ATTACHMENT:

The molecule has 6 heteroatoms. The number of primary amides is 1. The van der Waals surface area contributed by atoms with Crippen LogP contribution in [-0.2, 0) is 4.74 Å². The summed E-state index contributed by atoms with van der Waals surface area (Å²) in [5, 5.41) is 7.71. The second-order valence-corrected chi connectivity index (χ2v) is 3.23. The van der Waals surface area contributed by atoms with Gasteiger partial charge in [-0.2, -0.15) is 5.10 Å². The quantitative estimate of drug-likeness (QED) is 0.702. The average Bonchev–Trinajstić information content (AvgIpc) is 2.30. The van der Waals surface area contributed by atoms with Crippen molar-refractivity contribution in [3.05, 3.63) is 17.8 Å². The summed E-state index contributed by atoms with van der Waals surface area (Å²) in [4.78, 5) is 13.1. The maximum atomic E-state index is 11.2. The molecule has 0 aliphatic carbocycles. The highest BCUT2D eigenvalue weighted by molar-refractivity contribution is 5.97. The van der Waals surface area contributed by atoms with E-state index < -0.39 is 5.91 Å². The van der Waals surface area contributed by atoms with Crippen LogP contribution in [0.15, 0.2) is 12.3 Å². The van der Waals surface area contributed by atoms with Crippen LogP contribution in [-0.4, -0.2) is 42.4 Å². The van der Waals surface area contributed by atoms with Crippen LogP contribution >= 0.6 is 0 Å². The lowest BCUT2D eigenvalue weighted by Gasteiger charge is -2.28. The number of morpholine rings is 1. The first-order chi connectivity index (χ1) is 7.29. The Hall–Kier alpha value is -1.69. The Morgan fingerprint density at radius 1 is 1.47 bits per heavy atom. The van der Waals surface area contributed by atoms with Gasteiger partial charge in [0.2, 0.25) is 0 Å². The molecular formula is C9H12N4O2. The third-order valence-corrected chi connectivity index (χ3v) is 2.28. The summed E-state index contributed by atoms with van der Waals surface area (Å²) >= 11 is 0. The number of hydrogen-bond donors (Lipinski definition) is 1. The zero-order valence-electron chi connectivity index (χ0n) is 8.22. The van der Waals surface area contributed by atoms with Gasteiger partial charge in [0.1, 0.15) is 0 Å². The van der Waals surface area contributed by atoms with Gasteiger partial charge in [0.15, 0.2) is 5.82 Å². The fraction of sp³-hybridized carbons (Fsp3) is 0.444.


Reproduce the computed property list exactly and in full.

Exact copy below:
The molecule has 6 heteroatoms. The number of primary amides is 1. The van der Waals surface area contributed by atoms with Crippen LogP contribution in [-0.2, 0) is 4.74 Å². The summed E-state index contributed by atoms with van der Waals surface area (Å²) in [5, 5.41) is 7.71. The second-order valence-corrected chi connectivity index (χ2v) is 3.23. The van der Waals surface area contributed by atoms with Gasteiger partial charge in [-0.2, -0.15) is 5.10 Å². The quantitative estimate of drug-likeness (QED) is 0.702. The average Bonchev–Trinajstić information content (AvgIpc) is 2.30. The van der Waals surface area contributed by atoms with Crippen molar-refractivity contribution in [3.05, 3.63) is 17.8 Å². The summed E-state index contributed by atoms with van der Waals surface area (Å²) in [4.78, 5) is 13.1. The maximum atomic E-state index is 11.2. The molecule has 0 aliphatic carbocycles. The highest BCUT2D eigenvalue weighted by molar-refractivity contribution is 5.97. The van der Waals surface area contributed by atoms with E-state index < -0.39 is 5.91 Å². The van der Waals surface area contributed by atoms with Crippen LogP contribution in [0.15, 0.2) is 12.3 Å². The van der Waals surface area contributed by atoms with Crippen LogP contribution in [-0.4, -0.2) is 42.4 Å². The van der Waals surface area contributed by atoms with Crippen LogP contribution >= 0.6 is 0 Å². The lowest BCUT2D eigenvalue weighted by Gasteiger charge is -2.28. The number of morpholine rings is 1. The first-order chi connectivity index (χ1) is 7.29. The Hall–Kier alpha value is -1.69. The Morgan fingerprint density at radius 1 is 1.47 bits per heavy atom. The van der Waals surface area contributed by atoms with Gasteiger partial charge in [0.2, 0.25) is 0 Å². The molecular formula is C9H12N4O2. The third-order valence-corrected chi connectivity index (χ3v) is 2.28. The summed E-state index contributed by atoms with van der Waals surface area (Å²) >= 11 is 0. The number of hydrogen-bond donors (Lipinski definition) is 1. The zero-order valence-electron chi connectivity index (χ0n) is 8.22. The van der Waals surface area contributed by atoms with Gasteiger partial charge in [0.1, 0.15) is 0 Å². The van der Waals surface area contributed by atoms with Gasteiger partial charge in [0.15, 0.2) is 5.82 Å². The fraction of sp³-hybridized carbons (Fsp3) is 0.444.